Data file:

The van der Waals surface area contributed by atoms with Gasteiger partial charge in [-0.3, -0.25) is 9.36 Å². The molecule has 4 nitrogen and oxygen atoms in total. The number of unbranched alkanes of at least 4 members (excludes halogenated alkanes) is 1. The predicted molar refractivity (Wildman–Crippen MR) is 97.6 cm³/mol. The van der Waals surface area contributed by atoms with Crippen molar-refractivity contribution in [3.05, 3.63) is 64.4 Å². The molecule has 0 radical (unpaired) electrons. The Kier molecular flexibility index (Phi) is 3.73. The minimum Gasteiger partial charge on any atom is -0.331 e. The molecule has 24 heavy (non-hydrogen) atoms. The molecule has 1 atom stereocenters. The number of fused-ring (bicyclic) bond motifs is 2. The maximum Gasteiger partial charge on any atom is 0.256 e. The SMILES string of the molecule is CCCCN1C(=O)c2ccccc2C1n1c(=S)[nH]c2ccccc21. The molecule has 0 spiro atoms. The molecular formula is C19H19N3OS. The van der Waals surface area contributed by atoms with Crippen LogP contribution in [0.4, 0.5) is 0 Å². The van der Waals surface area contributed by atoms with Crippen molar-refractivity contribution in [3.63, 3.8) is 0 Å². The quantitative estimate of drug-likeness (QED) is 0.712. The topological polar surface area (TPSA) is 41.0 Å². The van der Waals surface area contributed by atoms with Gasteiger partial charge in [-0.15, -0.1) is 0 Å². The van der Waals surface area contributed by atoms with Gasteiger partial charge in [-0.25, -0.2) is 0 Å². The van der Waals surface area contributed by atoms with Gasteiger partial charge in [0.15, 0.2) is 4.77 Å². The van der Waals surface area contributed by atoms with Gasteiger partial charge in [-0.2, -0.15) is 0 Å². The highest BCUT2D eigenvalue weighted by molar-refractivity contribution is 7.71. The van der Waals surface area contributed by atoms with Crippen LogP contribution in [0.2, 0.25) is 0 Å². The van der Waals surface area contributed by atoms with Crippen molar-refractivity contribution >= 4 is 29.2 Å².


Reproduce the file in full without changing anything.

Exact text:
The van der Waals surface area contributed by atoms with Gasteiger partial charge in [-0.3, -0.25) is 9.36 Å². The molecule has 4 nitrogen and oxygen atoms in total. The number of unbranched alkanes of at least 4 members (excludes halogenated alkanes) is 1. The predicted molar refractivity (Wildman–Crippen MR) is 97.6 cm³/mol. The van der Waals surface area contributed by atoms with Crippen molar-refractivity contribution in [3.05, 3.63) is 64.4 Å². The molecule has 0 radical (unpaired) electrons. The Kier molecular flexibility index (Phi) is 3.73. The minimum Gasteiger partial charge on any atom is -0.331 e. The molecule has 24 heavy (non-hydrogen) atoms. The molecule has 1 atom stereocenters. The number of fused-ring (bicyclic) bond motifs is 2. The maximum Gasteiger partial charge on any atom is 0.256 e. The SMILES string of the molecule is CCCCN1C(=O)c2ccccc2C1n1c(=S)[nH]c2ccccc21. The molecule has 0 spiro atoms. The molecular formula is C19H19N3OS. The van der Waals surface area contributed by atoms with Crippen LogP contribution in [0.4, 0.5) is 0 Å². The van der Waals surface area contributed by atoms with Crippen molar-refractivity contribution in [3.63, 3.8) is 0 Å². The quantitative estimate of drug-likeness (QED) is 0.712. The topological polar surface area (TPSA) is 41.0 Å². The van der Waals surface area contributed by atoms with Gasteiger partial charge in [-0.15, -0.1) is 0 Å². The van der Waals surface area contributed by atoms with Gasteiger partial charge in [-0.25, -0.2) is 0 Å². The van der Waals surface area contributed by atoms with Gasteiger partial charge in [0.15, 0.2) is 4.77 Å². The van der Waals surface area contributed by atoms with Gasteiger partial charge in [-0.2, -0.15) is 0 Å². The highest BCUT2D eigenvalue weighted by molar-refractivity contribution is 7.71. The van der Waals surface area contributed by atoms with Crippen LogP contribution in [0.2, 0.25) is 0 Å². The van der Waals surface area contributed by atoms with Crippen molar-refractivity contribution >= 4 is 29.2 Å².